6 posted on 01/27/2014 7:30:29 PM PST by Chode (Stand UP and Be Counted, or line up and be numbered - *DTOM* -vvv- NO Pity for the LAZY - 86-44)
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To: SunkenCiv

I doubt a turkey stuffed with eight millennial-old grain would still be palatable ....


7 posted on 01/27/2014 7:39:13 PM PST by mikrofon (Na Zdrowie!)
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To: appalachian_dweller; OldPossum; DuncanWaring; VirginiaMom; CodeToad; goosie; kalee; ...

Preppers’ PING!!

Now that’s what I call food storage!!!


8 posted on 01/27/2014 8:00:19 PM PST by Kartographer ("We mutually pledge to each other our lives, our fortunes and our sacred honor.")
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To: SunkenCiv

Odd that they buried the dead under the floors.
Stockpiling? Hhmmmm....Perhaps they were under seige.


9 posted on 01/27/2014 8:12:38 PM PST by SisterK (behold a pale horse)
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To: SunkenCiv

Well, this must have been high in the mountains, so as to miss the flood!!


10 posted on 01/27/2014 8:20:11 PM PST by Noob1999 (Loose Lips, Sink Ships)
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To: Kartographer

LOL


11 posted on 01/27/2014 8:20:53 PM PST by laplata (Liberals don't get it .... their minds are diseased.)
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To: SunkenCiv

Interesting!


12 posted on 01/27/2014 8:27:20 PM PST by BenLurkin (This is not a statement of fact. It is either opinion or satire; or both.)
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To: SunkenCiv

Heirloom wheat and barley and no GMOs.


13 posted on 01/27/2014 8:37:01 PM PST by bgill
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To: JRandomFreeper

Barely...


14 posted on 01/27/2014 9:20:00 PM PST by Vendome (Don't take life so seriously-you won't live through it anyway-Enjoy Yourself ala Louis Prima)
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To: bgill; SunkenCiv
Heirloom wheat and barley and no GMOs.

First community to be wiped out by gluten. Unfortunately, they had no idea what was killing them.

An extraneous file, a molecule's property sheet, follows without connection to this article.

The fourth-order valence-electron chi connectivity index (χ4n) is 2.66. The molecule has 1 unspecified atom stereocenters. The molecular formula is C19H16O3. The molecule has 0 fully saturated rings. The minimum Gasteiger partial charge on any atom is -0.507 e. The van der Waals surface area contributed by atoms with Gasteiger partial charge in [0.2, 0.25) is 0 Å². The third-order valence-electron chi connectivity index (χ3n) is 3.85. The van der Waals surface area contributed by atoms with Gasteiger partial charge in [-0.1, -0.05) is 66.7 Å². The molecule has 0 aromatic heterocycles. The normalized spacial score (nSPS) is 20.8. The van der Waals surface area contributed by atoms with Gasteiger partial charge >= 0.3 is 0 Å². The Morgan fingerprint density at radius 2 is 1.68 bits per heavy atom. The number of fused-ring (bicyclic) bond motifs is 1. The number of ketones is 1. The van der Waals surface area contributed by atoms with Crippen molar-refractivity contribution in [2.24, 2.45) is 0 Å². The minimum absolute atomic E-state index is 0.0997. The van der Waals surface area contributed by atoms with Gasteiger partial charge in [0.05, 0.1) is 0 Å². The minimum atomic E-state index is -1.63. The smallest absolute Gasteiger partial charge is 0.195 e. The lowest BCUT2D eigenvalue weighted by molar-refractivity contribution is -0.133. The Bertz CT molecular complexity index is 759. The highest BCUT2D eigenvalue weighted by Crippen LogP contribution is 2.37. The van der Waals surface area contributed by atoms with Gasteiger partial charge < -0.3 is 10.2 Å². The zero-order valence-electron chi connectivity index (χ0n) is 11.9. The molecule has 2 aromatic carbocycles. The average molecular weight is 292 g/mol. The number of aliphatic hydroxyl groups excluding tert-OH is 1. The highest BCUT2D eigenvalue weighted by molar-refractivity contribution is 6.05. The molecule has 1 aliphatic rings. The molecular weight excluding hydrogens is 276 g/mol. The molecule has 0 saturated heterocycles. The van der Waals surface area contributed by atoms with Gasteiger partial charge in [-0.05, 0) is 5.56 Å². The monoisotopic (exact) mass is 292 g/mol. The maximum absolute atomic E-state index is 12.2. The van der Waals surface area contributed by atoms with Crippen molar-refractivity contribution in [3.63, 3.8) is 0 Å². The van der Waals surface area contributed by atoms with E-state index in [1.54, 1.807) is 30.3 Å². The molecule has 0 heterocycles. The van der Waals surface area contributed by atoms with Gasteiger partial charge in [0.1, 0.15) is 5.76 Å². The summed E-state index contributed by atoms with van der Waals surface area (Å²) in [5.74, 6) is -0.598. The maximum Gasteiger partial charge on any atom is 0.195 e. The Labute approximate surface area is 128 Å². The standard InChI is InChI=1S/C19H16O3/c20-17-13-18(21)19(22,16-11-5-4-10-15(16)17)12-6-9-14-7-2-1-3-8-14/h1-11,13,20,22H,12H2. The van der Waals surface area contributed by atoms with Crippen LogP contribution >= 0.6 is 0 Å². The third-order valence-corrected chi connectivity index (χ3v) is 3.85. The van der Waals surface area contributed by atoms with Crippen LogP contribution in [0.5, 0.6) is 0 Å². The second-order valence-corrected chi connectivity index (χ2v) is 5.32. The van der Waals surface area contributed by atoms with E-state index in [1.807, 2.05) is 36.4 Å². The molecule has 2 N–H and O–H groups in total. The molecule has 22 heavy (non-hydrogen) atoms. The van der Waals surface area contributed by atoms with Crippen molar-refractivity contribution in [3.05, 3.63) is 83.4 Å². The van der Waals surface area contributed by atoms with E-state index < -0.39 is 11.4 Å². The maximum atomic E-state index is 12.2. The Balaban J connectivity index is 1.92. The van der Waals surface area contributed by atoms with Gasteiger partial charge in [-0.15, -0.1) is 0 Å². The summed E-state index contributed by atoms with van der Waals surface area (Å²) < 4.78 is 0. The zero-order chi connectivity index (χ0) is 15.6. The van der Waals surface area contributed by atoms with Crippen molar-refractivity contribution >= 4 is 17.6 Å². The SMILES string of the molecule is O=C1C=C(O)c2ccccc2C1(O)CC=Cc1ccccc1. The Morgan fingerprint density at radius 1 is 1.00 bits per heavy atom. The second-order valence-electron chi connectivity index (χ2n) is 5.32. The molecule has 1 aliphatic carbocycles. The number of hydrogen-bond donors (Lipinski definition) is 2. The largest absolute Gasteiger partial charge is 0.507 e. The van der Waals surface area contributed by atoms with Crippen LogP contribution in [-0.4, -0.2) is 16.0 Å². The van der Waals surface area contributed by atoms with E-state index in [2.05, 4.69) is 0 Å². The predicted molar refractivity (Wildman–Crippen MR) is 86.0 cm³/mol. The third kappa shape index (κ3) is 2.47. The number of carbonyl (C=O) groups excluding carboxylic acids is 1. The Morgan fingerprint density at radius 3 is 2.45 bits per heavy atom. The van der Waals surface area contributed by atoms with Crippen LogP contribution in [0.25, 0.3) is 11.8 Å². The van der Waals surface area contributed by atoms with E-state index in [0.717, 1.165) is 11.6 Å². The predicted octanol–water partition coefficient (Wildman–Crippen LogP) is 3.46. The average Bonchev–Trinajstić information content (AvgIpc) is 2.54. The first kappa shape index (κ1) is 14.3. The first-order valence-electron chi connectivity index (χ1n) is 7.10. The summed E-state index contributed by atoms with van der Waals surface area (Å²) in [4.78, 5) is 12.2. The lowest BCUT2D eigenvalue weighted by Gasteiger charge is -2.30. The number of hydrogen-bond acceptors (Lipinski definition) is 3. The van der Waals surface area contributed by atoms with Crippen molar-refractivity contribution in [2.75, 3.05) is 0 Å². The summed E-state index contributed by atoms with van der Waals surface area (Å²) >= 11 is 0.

15 posted on 01/27/2014 9:37:22 PM PST by ApplegateRanch (Love me, love my guns!©)
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To: ApplegateRanch

The problem in America today isn’t gluten.
It’s gluttony!!


16 posted on 01/27/2014 10:18:23 PM PST by djf (OK. Well, now, lemme try to make this clear: If you LIKE your lasagna, you can KEEP your lasagna!)
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To: SisterK

Burying dead folks in the house isn’t as odd as you’d think; Catholics bury saints under chapels. I could see someone who believed that their ancestors stayed around to help them would see it as only logical to put them under the house, where they would be out of the way, yet still close enough to keep an eye on things.

Civilizations in South America mummified their dead kings, and then carried them at the head of their armies to provide leadership in battle. It’s not burying under a house, but the principle’s the same. The physical presence of the dead confer protection for their loved ones.


17 posted on 01/27/2014 10:28:00 PM PST by exodus
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To: SisterK

They did the same thing in ancient Sumer A curious practice


18 posted on 01/28/2014 2:36:15 AM PST by Jimmy Valentine (DemocRATS - when they speak, they lie; when they are silent, they are stealing the American Dream)
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To: SunkenCiv

That is around 11 pounds of grain. I would plant some of it.If it comes up you could revive that strain of grain.


19 posted on 01/28/2014 8:03:58 AM PST by painter ( Isaiah: “Woe to those who call evil good and good evil,")
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To: mikrofon

“I doubt a turkey stuffed with eight millennial-old grain would still be palatable ....”

You’ve never eaten my wife’s cooking! Of course, that’s not why I married her.


20 posted on 01/28/2014 10:38:44 AM PST by outofsalt (If history teaches us anything it's that history rarely teaches us anything.)
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To: Kartographer


21 posted on 01/28/2014 10:49:41 AM PST by Iron Munro ("Sooner or later everyone sits down to a banquet of consequences." - Robert Louis Stevenson)
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To: SunkenCiv

The entire structure will be exploted....

(((
Is “exploted” a new archaeology term I need to learn? :)

This sounds like quite a find. Do you think they would be able to do anything with the grain that was found?


22 posted on 01/28/2014 1:52:44 PM PST by Bigg Red (O LORD, our Lord, how majestic is your name in all the earth! Ps 8)